‘This is a rich environmental history, bristling with big ideas and local stories.’ Billy Griffiths
‘We often hear the phrase, “the Mallee breeds em tough.” This book not only supports that but also gives a silent tip of the hat to the men and women over thousands of years who have called the Mallee home. It is a must read for every Australian.’ Kara Taylor, Agora
Mallee Country tells the powerful history of mallee lands and people across southern Australia from Deep Time to the present. Carefully shaped and managed by Aboriginal people for over 50,000 years, mallee country was dramatically transformed by settlers, first with sheep and rabbits, then by flattening and burning the mallee to make way for wheat. Government backed settlement schemes devastated lives and country, but some farmers learnt how to survive the droughts, dust storms, mice, locusts and salinity – as well as the vagaries of international markets – and became some of Australia’s most resilient agriculturalists. In mallee country, innovation and tenacity have been neighbours to hardship and failure.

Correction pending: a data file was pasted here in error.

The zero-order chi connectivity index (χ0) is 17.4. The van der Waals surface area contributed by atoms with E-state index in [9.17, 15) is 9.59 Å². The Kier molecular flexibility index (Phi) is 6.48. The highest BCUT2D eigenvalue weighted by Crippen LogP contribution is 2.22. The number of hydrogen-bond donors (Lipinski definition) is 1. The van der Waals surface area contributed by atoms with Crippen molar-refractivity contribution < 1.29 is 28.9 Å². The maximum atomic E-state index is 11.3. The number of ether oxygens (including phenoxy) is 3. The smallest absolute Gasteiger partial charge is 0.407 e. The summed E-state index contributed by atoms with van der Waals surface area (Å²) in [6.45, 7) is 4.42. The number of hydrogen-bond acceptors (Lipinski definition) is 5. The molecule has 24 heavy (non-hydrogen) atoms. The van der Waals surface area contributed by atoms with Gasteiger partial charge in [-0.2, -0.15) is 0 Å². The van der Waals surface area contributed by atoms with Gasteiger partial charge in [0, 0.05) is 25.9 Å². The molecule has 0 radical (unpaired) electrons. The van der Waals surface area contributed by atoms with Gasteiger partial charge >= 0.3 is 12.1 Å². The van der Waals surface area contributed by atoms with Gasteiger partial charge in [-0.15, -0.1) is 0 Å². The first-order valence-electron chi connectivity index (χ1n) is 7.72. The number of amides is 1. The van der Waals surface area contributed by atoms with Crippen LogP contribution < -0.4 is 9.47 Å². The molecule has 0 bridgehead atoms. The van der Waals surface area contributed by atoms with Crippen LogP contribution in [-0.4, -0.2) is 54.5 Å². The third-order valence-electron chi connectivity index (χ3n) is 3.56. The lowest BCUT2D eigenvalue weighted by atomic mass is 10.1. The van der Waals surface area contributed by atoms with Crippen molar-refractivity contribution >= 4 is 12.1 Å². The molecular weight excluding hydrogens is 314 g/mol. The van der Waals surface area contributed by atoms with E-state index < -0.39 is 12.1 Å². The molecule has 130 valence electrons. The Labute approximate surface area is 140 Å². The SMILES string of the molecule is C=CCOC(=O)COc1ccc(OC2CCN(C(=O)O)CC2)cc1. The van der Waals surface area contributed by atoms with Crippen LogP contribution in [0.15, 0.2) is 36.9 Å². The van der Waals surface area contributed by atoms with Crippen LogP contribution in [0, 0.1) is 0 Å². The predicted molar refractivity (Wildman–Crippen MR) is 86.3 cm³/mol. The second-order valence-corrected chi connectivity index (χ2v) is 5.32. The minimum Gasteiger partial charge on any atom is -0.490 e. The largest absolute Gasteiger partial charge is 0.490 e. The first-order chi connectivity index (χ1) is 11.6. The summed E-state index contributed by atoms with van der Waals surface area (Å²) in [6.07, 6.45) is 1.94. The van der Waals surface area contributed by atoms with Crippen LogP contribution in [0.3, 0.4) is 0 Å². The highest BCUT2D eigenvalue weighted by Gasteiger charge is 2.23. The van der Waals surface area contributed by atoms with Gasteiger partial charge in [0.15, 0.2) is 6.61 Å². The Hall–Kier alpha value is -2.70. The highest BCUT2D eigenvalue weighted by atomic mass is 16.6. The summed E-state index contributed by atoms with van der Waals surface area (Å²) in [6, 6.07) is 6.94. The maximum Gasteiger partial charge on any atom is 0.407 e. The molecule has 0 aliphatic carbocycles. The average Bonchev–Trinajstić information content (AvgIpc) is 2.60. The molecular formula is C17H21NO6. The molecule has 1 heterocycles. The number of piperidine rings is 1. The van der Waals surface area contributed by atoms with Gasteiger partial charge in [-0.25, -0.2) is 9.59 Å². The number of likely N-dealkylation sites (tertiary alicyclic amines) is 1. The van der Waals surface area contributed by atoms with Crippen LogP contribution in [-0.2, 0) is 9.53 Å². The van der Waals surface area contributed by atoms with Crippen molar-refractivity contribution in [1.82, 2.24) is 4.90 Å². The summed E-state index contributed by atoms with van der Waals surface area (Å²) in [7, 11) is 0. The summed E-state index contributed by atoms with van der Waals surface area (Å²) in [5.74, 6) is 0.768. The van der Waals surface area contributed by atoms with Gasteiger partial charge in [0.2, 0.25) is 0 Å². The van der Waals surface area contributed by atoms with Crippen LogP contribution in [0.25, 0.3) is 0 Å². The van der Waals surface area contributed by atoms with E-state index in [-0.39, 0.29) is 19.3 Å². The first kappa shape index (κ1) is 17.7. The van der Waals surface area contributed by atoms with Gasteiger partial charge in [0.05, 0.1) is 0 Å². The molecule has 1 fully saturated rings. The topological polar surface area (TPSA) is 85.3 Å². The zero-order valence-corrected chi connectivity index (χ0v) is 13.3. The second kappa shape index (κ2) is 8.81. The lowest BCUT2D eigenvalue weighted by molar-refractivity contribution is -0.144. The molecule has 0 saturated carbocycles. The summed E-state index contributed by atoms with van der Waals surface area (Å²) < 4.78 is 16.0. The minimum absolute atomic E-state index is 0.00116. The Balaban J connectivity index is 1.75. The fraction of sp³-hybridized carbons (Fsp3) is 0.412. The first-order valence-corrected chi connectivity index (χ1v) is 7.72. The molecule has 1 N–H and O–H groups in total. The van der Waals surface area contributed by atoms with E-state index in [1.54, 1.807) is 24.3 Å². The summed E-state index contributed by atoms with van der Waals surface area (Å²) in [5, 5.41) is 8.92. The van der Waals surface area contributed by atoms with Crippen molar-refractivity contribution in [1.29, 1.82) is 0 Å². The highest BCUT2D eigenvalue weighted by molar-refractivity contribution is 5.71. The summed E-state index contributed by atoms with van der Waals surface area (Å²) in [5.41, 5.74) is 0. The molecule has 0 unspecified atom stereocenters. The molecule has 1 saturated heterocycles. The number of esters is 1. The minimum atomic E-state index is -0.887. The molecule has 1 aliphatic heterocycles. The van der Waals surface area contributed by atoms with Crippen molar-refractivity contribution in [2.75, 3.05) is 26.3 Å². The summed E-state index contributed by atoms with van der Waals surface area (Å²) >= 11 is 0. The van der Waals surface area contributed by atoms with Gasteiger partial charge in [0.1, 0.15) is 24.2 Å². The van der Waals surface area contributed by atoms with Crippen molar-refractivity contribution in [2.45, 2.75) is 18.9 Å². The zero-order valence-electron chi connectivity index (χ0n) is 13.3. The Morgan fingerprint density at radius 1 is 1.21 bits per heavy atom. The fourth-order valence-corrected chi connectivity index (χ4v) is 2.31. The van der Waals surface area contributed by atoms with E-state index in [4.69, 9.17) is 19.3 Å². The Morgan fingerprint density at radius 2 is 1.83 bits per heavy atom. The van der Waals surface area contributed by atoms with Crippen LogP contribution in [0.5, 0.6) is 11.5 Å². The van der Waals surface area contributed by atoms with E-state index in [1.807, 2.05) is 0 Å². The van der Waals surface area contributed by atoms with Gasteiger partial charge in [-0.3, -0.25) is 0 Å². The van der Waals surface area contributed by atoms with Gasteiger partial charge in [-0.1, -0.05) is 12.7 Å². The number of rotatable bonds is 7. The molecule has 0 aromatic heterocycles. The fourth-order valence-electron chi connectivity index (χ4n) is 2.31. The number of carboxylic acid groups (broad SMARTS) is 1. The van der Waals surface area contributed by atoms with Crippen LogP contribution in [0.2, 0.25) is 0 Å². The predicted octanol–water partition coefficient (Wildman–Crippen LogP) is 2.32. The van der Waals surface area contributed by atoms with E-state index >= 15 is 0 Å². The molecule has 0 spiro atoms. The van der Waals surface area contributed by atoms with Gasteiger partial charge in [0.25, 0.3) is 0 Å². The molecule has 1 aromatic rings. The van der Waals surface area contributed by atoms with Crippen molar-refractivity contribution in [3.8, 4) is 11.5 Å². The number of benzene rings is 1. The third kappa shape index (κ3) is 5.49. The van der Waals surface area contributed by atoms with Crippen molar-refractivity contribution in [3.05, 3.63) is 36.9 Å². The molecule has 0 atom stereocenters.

Mallee Country is a story of how land and people shape each other. It is the story of how a landscape once derided by settlers as a ‘howling wilderness’ covered in ‘dismal scrub’ became home to citizens who delighted in mallee fauna and flora and fought to conserve it for future generations. And it is the story of the dreams, sweat and sorrows of people who face an uncertain future of depopulation and climate change with creativity and hope.
Richard Broome is Emeritus Professor in History at La Trobe University and President of the Royal Historical Society of Victoria. He is the author of 14 books on Indigenous and Australian history.
Charles Fahey taught history at La Trobe University, Melbourne until his retirement in 2018. His research explores Australian labour, rural and mining history.
Andrea Gaynor is Associate Professor of History, Chair of the History Discipline Group and Director of the Centre for Western Australian History at the University of Western Australia. Her research focuses on environmental history.
Katie Holmes is Professor of History and Director of the Centre for the Study of the Inland at La Trobe University. Her work integrates environmental, gender and oral history and seeks to understand the experience of Australian settlement.